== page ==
[whatwg] Client-side includes proposal
shannon at arc.net.au
Tue Aug 19 00:42:38 PDT 2008
Ian, I have some final clarifications to make then if you wont change
your mind I'll leave this one alone or pursue it elsewhere. You've
previously made it abundantly clear that nothing happens around here
with your approval (the formal definition of editor I suppose).
Ian Hickson wrote:
> * Web applications and HTML documentation on the local filesystem.
> * Autorun frontends on CDROM that are typically employed by magazine coverdiscs.
> These aren't part of the use cases I am considering.
I think as editor of the HTML specification you need to consider all
common uses of HTML - especially when you've also taken the stance that
there are no unsolved use cases for this proposal. Aren't you also
pushing for "offline applications" with your local storage proposal and
whatnot? I could claim this is solved by server-side databases. You
can't have it both ways. At any rate offline applications are certainly
valid uses since they represent the most common environment where SSI is
not even an option.
> WYSIWYG editors are quite capable of implementing a model whereby pages
> are merged before being previewed, and are merged when published, removing
> the need for any post-publication inclusion mechanism.
Of course they can, and often they do. As I said they do it in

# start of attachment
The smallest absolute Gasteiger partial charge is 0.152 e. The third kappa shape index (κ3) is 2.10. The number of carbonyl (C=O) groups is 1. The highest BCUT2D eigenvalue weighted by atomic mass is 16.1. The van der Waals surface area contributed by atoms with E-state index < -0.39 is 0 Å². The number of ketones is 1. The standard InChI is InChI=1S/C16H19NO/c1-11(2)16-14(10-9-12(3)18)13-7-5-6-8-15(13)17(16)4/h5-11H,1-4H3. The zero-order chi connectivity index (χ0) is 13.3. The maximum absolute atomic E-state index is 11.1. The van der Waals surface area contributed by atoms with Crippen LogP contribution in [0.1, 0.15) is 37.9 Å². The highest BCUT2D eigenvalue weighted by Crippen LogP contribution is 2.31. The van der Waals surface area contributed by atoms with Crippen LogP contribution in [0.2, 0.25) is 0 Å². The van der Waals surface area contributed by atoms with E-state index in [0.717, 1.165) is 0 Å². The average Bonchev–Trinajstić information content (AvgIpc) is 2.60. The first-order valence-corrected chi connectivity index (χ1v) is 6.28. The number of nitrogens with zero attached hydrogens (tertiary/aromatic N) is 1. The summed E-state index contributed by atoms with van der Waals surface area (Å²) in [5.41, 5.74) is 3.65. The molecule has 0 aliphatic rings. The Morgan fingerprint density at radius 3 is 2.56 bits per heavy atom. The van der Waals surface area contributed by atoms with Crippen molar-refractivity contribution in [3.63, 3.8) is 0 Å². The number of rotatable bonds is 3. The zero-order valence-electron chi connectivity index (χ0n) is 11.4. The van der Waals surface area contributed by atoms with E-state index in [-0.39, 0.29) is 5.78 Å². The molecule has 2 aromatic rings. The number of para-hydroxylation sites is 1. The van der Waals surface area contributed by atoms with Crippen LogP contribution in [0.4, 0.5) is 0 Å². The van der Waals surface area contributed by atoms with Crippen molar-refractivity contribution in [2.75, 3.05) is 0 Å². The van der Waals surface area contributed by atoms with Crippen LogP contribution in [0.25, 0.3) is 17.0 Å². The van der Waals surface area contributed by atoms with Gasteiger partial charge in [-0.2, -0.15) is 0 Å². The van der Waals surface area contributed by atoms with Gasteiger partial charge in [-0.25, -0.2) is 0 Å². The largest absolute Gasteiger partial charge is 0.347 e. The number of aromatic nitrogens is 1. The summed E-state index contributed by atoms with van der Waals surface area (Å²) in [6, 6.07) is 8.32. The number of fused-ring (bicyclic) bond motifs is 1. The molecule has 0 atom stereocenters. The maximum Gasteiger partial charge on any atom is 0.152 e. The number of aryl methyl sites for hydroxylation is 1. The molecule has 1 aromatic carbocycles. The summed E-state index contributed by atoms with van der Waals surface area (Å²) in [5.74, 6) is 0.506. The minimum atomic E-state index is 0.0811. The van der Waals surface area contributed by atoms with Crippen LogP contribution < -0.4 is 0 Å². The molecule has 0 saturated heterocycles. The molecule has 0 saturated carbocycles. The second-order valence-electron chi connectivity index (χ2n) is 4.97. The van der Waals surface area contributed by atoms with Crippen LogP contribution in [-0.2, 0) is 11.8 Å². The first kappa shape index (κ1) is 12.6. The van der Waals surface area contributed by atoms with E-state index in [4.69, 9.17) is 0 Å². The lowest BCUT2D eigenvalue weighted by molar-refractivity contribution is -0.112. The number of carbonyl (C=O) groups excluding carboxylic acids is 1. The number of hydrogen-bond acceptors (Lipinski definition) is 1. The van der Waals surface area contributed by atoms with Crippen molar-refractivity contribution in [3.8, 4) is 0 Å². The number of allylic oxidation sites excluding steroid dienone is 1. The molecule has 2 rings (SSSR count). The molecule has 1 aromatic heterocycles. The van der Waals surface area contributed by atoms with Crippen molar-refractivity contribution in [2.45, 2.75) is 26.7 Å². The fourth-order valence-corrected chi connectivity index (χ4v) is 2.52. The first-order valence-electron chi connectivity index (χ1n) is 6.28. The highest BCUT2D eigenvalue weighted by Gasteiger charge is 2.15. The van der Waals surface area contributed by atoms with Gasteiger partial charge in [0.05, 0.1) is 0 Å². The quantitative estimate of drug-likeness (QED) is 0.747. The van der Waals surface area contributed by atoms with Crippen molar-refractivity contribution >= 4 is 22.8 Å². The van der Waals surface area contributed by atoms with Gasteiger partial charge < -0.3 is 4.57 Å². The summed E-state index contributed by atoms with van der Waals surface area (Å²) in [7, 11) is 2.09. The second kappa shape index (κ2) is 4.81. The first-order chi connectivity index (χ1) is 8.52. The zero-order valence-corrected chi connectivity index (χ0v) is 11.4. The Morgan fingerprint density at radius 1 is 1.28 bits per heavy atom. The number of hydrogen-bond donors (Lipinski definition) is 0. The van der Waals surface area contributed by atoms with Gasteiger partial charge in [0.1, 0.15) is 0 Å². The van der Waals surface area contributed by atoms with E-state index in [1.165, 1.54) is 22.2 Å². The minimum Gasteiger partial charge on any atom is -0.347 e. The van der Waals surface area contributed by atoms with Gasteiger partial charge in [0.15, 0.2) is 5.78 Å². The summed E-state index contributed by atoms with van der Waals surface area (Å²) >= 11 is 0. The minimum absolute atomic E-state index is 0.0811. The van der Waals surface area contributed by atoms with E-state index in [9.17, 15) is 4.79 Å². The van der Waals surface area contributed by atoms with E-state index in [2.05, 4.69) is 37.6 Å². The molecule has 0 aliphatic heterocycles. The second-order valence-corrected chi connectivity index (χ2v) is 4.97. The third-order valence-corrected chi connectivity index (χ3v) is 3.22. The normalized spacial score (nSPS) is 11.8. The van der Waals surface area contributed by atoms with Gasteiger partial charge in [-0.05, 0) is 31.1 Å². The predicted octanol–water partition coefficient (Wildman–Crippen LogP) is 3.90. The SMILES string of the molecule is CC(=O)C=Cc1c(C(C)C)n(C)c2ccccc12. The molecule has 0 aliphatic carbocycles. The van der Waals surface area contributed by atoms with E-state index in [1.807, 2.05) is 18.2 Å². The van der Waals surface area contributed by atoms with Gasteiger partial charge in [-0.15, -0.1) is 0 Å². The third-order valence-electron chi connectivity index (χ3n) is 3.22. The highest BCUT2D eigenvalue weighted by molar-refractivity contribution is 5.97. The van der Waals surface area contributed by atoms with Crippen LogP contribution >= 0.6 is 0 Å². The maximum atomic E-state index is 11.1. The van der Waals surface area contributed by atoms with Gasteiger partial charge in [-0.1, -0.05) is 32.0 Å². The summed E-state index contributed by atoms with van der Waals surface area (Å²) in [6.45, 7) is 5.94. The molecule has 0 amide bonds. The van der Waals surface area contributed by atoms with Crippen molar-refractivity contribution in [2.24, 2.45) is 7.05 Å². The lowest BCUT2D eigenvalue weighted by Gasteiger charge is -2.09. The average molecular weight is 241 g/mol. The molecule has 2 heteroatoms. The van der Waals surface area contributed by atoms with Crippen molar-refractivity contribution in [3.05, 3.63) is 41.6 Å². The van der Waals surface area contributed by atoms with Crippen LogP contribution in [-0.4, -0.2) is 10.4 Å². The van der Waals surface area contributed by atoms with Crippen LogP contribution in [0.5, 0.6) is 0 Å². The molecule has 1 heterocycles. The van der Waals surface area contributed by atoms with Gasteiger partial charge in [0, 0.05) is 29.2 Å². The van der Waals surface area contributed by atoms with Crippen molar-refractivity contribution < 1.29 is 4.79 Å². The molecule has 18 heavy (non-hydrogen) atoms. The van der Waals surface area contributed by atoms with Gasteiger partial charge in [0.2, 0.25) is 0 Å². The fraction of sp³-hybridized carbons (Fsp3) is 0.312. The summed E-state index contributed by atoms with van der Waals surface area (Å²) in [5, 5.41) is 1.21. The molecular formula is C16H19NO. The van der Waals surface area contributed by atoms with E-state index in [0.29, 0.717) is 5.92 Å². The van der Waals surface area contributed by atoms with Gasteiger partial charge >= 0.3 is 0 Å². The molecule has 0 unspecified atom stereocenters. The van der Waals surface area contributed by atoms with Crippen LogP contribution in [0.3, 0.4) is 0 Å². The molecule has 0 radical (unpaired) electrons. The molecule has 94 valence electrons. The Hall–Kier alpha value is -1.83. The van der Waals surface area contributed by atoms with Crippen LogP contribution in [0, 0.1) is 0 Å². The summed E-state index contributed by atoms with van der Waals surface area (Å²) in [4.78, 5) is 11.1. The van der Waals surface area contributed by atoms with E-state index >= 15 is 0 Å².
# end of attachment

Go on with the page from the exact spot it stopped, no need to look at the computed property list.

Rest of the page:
proprietary, non-transparent and non-transferable ways. CSI would be
open, standardised and independent of the authoring environment and this
is a good thing.
>> I assume that by "pre-generated" you're referring to
>> Dreamweaver/WebObjects templates rather than copy-and-paste.
>> I find these irritating as quite often you are given one format but
>> require another (as a FOSS user I can't/won't use Dreamweaver).
> I usually just roll my own using Perl, it's like one or two lines
> depending on what you want.
Of course you do, but you are far from the typical web developer.
They'll use Dreamweaver templates unless a good reason exists not to.
There is also the issue that the merge is a one-way process. If a web
designer absconds with the original site development files (a quite
common occurrence after disputes) then all you're left with on the
server are the merged templates which have to be unmerged again. This
may sound like a contrived example but I've been in this situation more
Merging doesn't solve the issue of content being merged with live data
from other sources (where keeping a page fresh requires some form of
cron job or CGI that may not be possible for the given service). Yes
iframes solve this too but then you're stuck with their limitations as well.
Merging generally has the side-effect of removing the reference to the
include from the resulting file. This reference may have several
benefits such as allowing user agents to block includes from certain
domains and search engines to determine the authority or purpose of a
page segment. There might be other advantages such as allowing users to
swap out page segments for content of their choosing or other things
nobody has thought of yet. Merging is basically a lossy conversion in so
> Most content doesn't require blocking. Those that require blocking (like
> scripts) are a massive problem. Just ask any browser vendor. Safari even